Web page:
The Bloggernacle has been buzzing for several days with reports of an uplifting and wonderful pre-stake conference church meeting last Sunday, September 19, in the Oakland, California stake. Carol Lynn Pearson has blogged here at Flunking Sainthood before about some of the beautiful reconciliation efforts that have occurred in that stake since the debacle of Mormon involvement in Proposition 8 two years ago. So as blogger Joanna Brooks has aptly pointed out, the ground had already been laid in Oakland for this remarkable occurrence: Elder Marlin Jensen, the visiting general authority at the stake conference, apologized for the pain and suffering gays had experienced and were expressing at the meeting.
Here is what an attendee reported at Mormon Matters:
Marlin Jensen sat there and listened. He’d that he appreciated the opportunity come listen and promised to take what he learned “back to the Brethren.” (He is an extremely warm, kind, funny guy. He pointed out that of the three tiered hierarchy of the Mormon church leadership, he’s in the bottom tier and thus, “very expendable.” That got a laugh.) What he did, though, was after everybody got up, and told of the suffering that Prop 8 had caused – the division, heartache, anger, frustration and pain – and when the last guy who spoke told him that the Mormon church owed the gay community an apology, he stood and said, “To the [extent that] it’s within my power to apologize, I want to tell you that I am sorry. I am very sorry.” People were audibly weeping. Paul sobbed. I put my arm around him. It was very, very powerful. It felt very healing.
And here is what Carol Lynn Pearson added as a clarification (Comment #36):
The headline “Elder Marlin Jensen Apologizes for Proposition 8? is a bit misleading. I was present at the meeting. There was a great deal of pain expressed by a number of people about their experiences around Prop 8 and the larger context of church policy regarding gay people. It was a remarkable meeting, and Elder Jensen took copious notes and was visibly emotionally touched as he listened to the stories. At no time did he say anything like, “I know Proposition 8 was a mistake and I apologize for that mistake.” He was responding personally and in general to the extraordinary pain he was witnessing. No one had a tape recorder, but I wrote down the words, “…Do we owe an apology? I will say I am sorry. To the full extent of my capacity I say I am sorry.” It was a sincere and moving statement. It would not be constructive to make his statement sound like something it was not. The meeting itself was an historical event, for which I and many others are deeply grateful.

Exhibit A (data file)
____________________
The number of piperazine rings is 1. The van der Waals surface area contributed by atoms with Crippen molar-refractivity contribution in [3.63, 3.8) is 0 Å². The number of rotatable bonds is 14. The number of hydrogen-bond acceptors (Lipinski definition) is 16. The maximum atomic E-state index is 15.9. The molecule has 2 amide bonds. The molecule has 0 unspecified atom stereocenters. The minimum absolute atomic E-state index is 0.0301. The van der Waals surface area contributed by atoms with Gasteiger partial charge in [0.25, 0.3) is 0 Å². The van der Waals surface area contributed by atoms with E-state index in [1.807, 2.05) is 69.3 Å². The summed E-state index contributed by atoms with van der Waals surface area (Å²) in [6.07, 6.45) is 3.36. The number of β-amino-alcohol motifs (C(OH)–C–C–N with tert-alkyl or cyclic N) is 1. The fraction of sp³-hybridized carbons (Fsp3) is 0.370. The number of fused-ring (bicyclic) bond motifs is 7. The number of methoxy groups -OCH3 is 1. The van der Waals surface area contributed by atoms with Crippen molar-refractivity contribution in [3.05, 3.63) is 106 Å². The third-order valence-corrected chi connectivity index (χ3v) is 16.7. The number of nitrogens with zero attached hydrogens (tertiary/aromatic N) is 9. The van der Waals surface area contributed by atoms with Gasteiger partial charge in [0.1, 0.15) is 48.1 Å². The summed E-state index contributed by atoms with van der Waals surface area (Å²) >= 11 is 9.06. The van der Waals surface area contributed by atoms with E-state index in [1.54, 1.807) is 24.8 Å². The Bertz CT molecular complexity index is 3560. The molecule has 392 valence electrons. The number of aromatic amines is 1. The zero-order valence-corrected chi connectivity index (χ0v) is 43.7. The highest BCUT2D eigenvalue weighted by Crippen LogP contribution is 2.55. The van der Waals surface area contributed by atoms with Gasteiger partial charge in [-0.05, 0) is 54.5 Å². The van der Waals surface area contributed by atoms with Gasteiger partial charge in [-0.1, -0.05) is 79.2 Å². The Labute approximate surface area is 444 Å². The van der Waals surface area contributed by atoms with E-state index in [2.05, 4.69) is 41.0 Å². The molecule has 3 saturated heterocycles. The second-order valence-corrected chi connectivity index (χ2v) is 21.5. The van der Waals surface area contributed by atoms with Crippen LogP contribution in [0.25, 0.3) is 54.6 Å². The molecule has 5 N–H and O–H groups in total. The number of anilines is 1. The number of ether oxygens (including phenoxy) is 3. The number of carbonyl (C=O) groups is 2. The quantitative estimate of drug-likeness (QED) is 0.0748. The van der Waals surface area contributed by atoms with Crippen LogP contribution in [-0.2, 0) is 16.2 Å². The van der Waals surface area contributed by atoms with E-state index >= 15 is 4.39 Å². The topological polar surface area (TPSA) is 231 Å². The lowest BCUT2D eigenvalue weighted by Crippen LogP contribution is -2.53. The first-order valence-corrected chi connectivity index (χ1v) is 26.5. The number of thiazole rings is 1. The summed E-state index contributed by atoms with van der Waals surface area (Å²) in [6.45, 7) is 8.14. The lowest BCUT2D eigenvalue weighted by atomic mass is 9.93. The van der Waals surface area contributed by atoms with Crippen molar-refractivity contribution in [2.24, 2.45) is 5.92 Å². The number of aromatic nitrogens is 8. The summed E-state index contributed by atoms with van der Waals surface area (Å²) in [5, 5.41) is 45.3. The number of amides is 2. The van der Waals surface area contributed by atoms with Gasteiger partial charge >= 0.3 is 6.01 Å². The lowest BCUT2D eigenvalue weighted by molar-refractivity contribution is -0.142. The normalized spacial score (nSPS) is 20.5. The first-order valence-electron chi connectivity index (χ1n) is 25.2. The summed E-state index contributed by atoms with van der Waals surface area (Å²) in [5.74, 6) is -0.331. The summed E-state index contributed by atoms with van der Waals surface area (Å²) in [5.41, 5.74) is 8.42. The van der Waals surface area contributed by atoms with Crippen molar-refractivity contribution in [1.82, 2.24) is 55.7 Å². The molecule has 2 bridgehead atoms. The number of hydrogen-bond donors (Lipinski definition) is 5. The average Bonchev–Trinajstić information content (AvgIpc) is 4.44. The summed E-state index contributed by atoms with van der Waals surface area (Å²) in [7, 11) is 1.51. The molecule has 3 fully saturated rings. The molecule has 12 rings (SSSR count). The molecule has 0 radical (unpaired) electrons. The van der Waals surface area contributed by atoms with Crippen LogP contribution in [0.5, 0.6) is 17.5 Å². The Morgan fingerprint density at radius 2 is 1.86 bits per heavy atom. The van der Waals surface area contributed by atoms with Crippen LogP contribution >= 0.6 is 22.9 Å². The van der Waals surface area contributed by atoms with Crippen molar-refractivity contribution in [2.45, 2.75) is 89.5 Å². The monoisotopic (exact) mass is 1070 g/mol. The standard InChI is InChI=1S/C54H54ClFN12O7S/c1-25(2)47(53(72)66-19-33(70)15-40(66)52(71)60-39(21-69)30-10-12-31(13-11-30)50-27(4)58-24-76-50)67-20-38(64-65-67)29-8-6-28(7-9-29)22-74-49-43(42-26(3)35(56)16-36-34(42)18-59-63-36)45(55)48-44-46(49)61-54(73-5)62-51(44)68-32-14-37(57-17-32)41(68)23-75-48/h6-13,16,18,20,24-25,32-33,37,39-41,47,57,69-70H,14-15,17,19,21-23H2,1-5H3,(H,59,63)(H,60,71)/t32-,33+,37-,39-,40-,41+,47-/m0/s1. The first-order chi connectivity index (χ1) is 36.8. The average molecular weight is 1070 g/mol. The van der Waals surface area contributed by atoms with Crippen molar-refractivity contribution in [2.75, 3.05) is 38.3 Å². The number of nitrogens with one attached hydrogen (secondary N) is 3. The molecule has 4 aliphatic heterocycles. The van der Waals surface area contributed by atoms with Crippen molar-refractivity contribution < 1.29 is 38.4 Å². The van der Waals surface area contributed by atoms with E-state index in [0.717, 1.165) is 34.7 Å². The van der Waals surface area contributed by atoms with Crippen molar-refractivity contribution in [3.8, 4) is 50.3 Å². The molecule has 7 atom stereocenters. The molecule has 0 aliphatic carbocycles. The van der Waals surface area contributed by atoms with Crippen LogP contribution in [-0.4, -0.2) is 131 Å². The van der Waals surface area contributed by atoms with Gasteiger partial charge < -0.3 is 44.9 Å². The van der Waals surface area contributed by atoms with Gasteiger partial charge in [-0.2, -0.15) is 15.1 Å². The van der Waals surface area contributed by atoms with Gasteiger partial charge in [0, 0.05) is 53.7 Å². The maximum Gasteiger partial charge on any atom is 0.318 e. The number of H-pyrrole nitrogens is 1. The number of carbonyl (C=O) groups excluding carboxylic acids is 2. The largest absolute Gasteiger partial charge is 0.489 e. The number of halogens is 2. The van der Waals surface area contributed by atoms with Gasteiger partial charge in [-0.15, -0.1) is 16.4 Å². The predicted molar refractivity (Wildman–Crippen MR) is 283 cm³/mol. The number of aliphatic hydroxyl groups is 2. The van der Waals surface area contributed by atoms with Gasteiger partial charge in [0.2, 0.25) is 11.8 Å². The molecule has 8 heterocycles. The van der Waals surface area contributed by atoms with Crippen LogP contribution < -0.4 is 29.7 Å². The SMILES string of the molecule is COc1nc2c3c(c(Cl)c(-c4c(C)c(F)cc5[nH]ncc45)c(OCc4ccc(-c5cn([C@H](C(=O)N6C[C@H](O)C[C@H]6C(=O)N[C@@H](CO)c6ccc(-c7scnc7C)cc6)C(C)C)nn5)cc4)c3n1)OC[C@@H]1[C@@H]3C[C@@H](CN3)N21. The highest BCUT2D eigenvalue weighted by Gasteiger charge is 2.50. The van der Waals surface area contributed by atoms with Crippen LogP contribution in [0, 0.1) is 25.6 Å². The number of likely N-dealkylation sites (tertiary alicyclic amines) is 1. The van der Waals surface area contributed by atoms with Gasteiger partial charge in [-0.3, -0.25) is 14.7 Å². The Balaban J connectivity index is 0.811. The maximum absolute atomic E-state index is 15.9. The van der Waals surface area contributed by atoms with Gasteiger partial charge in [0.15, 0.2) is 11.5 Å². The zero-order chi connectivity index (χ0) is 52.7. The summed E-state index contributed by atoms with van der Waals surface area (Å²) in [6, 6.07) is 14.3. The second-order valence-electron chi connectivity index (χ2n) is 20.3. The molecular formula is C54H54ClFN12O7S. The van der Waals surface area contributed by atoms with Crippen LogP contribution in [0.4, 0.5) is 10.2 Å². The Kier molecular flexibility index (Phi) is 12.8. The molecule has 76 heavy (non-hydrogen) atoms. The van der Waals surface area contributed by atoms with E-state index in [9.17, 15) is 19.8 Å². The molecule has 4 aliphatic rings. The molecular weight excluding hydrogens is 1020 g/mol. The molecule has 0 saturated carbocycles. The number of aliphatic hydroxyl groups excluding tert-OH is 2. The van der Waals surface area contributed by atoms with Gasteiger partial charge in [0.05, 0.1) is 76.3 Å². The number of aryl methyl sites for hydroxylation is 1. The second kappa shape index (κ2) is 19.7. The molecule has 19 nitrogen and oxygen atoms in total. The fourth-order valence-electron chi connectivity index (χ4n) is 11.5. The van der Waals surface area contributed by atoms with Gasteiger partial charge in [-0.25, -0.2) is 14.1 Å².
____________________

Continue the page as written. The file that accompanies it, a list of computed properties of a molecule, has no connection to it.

This reminded me of why I like Elder Jensen, one of the only general authorities I’ve met personally. That’s because as the church’s historian he makes time to attend MHA and other meetings and actually talk to people. When I met him, I asked him for sources about something I was writing on LDS fasting practices. He gave me some helpful reading suggestions (a GA who reads! Hooray!) and then shared a funny and self-deprecating story about his struggles with fasting as a child. I found him to be as these two people have reported: warm, engaging, and sincere.
I think it’s clear from both reports that Elder Jensen was not apologizing for the LDS Church’s institutional leadership in passing Proposition 8. (A girl can dream.) He was, however, meeting people on a human level with the courage to become a sounding board for their pain. He was agreeing to hear and honor their stories, stories that did not paint the Church in a flattering light.
He was acting as a true Christian.
In Donald Miller‘s memoir Blue Like Jazz, there’s a powerful scene from Miller’s college days in which the handful of evangelical Christian students on his ultra-liberal college campus constructed a confessional booth during Reed’s annual major party festival. “Confess Your Sins,” its sign read: confess all the drugs you’ve just done, or the fact that you slept with someone at this bacchanalian revel and can’t remember her name.
Confess to a Christian, who will absolve you of your sins.
Except that there was a catch. The Christian in the booth was actually there to apologize to you. When a dude named Jake came into the booth, Miller began his awkward but heartfelt mea culpa to this stranger:
“Jesus said to feed the poor and to heal the sick. I have never done very much about that. Jesus said to love those who persecute me. I tend to lash out, especially if I feel threatened, you know, if my ego gets threatened. Jesus did not mix spirituality with politics. I grew up doing that. It got in the way of the central message of Christ. I know that was wrong, and I know that a lot of people will not listen to the words of Christ because people like me, who know Him, carry our own agendas into the conversation rather than just relaying the message Christ wanted to get across. There’s a lot more, you know.”
“It’s all right, man,” Jake said, very tenderly. His eyes were starting to water.
“Well,” I said, clearing my throat, “I am sorry for all of that.”
“I forgive you,” Jake said. And he meant it.
An apology opened the door.